I’ve changed identities, names and hair colors many times. Sometimes I just want to look in the mirror and see someone other than me looking back.
It’s a Saturday night, my husband and I are watching a Swedish film. Not sure what prompted it, but I take an inventory of my appearance. Skin tight grey pants, form fitting white v-neck sweater, black three inch wedge boots, and short bleached blonde hair. My outfit accentuates every curve, and yet it is tasteful. I feel good in these clothes for the most part, except for the other part of my personality which lives at the opposite end.
Four years ago, I covered my hair with a wig, my shirts covered my collar-bones and elbows, skirts several inches past my knees. I was a different person. I had become an Orthodox Jewish woman, having converted to Orthodox Judaism. The uniform that I agreed to wear as part of becoming a Jewish woman never felt right, although I willingly morphed into Davida Shira, the name I had taken at the time of my conversion.
I felt like I was wearing somebody else’s clothes. At times I would walk by a mirror and catch a glimpse of myself wearing pantyhose and sandals, baggy clothes, and a synthetic wig, and wondering what the hell I was doing, because the image looking back at me in the mirror definitely was not the real me.
I have converted four times to three different religions; I converted twice to Judaism. The first conversion wasn’t valid in the eyes of the Orthodox community. In my late teens to mid-twenties I was a devotee of a guru. The same guru that Elizabeth Gilbert wrote about in Eat, Pray, Love. My spiritual name was Madri, meaning: happiness, joy, a good wife.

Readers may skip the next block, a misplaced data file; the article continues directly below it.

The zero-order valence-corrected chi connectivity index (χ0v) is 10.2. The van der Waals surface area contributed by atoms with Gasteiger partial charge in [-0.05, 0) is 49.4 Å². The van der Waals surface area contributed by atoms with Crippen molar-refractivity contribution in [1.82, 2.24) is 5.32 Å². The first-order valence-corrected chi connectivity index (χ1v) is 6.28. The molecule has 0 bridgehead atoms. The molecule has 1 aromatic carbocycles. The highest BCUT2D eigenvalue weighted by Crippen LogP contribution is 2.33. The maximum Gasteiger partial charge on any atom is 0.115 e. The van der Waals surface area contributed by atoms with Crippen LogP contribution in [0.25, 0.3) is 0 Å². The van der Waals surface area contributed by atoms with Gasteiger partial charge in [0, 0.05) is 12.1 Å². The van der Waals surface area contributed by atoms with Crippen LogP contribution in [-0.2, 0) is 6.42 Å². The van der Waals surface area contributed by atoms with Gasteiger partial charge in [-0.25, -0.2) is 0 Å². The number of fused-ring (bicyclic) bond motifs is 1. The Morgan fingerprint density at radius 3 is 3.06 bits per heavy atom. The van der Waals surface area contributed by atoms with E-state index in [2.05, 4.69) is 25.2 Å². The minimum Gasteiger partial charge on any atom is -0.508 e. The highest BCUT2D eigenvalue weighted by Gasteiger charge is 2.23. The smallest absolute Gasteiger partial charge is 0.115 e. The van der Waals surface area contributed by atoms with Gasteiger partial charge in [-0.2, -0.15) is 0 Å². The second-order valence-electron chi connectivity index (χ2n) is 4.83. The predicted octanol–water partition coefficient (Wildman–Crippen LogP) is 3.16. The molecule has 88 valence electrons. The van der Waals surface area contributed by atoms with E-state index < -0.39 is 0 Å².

I was adamant when I took on a new name, I never wanted to hear the name Jamie ever again, I wanted to erase myself.
I have been a runner, running from one identity to the next. Always sincere in my intentions, but ultimately unable to continue what ends up being a charade. The real me, Jamie, the one I’m running away from always breaks through again.
There is the pious woman Davida Shira, the devotee Madri, the Catholic convert Veronica, the woman who took refuge in the Buddha Tenzin Dalma, and when I wasn’t completely Orthodox my chosen name was Hadassah. I picked the name Hadassah because of the movie Yentl and, yes, I realize that was a ridiculous reason to pick that name. I just really thought it was beautiful.
Get a new name, subscribe to a new religion or philosophy and become a different person.
And then there is Jamie, the real me, the person that I always end up coming back to.